Taco coupon


The average ticket price for a non-premium seat at an NBA game is $50. So why are some basketball fans in an uproar, over coupons that are worth a couple of bucks at most?

For years, a number of NBA teams have partnered with fast food chains to offer coupons to everyone in attendance, if the home team scores 100 points in a game. It gives the restaurant some publicity, and the fans a little something to cheer about, even if the game is a blowout.

The Portland Trail Blazers’ free fast food of choice has long been the Taco Bell chalupa – which gave rise to the entertaining chant, “Cha-lu-pa! Cha-lu-pa!” every time the team neared the century mark.

But this season, the chalupa was unceremoniously dumped, and was officially replaced a few weeks ago with a McDonald’s sausage egg McMuffin. The Trail Blazers announced they were ending their relationship with Taco Bell, and beginning a new five-year deal with McDonald’s. Henceforth, if the team reaches 100 points in a game, everyone in the crowd gets a coupon for a free McMuffin. As a result, the team encouraged fans to adopt a new chant: “Mick-e-Dees! Mick-e-Dees!”

Loyal chalupa-loving fans have refused to play along. In protest, many continue to chant “cha-lu-pa” – and are throwing away their McMuffin coupons.

Are McMuffins really that bad? Are chalupas really that good??


One Portland resident in particular is more disgusted with the change than most.

For two years, activist Jessie Sponberg made it his mission to collect unwanted chalupa coupons outside the arena, to donate to homeless youth. In all, he managed to redistribute 20,000 coupons to those in need. “I was stretching my moral fabric pretty thin,” he recalled, “to be giving kids such low quality food.” But it was better than nothing, he figured, and it also gave recipients access to a clean, safe restroom. When he heard the Taco Bell partnership was coming to an end, he found himself “laying in bed speculating on what fantastic new (hopefully local, hopefully healthy) companies the Blazers could pair up with.”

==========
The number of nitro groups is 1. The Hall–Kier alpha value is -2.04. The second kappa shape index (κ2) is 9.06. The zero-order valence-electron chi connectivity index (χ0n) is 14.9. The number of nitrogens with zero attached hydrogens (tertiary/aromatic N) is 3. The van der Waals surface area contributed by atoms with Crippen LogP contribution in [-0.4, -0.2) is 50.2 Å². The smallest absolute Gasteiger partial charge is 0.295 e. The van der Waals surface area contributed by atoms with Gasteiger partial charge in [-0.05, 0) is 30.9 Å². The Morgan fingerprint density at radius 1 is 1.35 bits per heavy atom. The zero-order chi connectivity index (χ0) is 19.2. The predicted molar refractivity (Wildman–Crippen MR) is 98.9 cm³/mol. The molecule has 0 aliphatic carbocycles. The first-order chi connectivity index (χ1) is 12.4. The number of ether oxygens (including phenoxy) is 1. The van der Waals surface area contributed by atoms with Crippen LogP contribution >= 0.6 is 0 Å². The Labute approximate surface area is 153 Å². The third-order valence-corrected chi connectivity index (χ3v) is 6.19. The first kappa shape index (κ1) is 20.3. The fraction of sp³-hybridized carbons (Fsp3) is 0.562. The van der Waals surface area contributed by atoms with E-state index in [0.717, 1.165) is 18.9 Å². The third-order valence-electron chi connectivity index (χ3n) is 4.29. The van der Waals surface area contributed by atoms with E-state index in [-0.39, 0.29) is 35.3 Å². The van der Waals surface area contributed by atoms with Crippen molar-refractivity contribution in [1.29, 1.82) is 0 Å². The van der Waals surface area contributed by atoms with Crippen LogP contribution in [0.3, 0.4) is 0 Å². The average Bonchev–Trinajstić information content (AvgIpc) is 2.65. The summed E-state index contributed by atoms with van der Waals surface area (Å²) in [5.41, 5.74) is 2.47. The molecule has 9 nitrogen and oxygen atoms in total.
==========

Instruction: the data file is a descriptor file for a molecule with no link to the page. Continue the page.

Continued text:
When he heard it was McDonald’s – he McQuit.

“Ding dong, the witch is dead! Oh wait, here’s comes an even worse witch,” he said, upon deciding to end his charitable endeavor. “I wouldn’t give a McMuffin to my worst enemy.”

Perhaps someone else could step up to take his place? Unlikely. Because adding insult to injury, while the chalupa coupons were valid for nearly a year, the McMuffin coupons expire a mere three days after they’re given out. That ends up “essentially preventing any large scale redistribution efforts,” Sponberg fumed. A team spokesman denied that the change had anything to do with the possibility that the coupons might end up in the hands of the homeless.

Now, a local company that operates food carts in Portland is offering a solution, both for the homeless and for fans of Mexican(ish) food. KOi Fusion says they’ll give a free taco to fans who turn in a valid McMuffin coupon. Then they’ll donate the coupons as quickly as possible before they expire. They, in turn, are encouraging fans to adopt a new chant of “Koi-Ta-cos! Koi-Ta-cos!”

That could make Trail Blazers games even noisier than usual, as fans simultaneously shout three different chants, depending on their culinary preference. And you thought NBA rivalries could be intense. Who knew that a competition over coupons could become the biggest rivalry of all?

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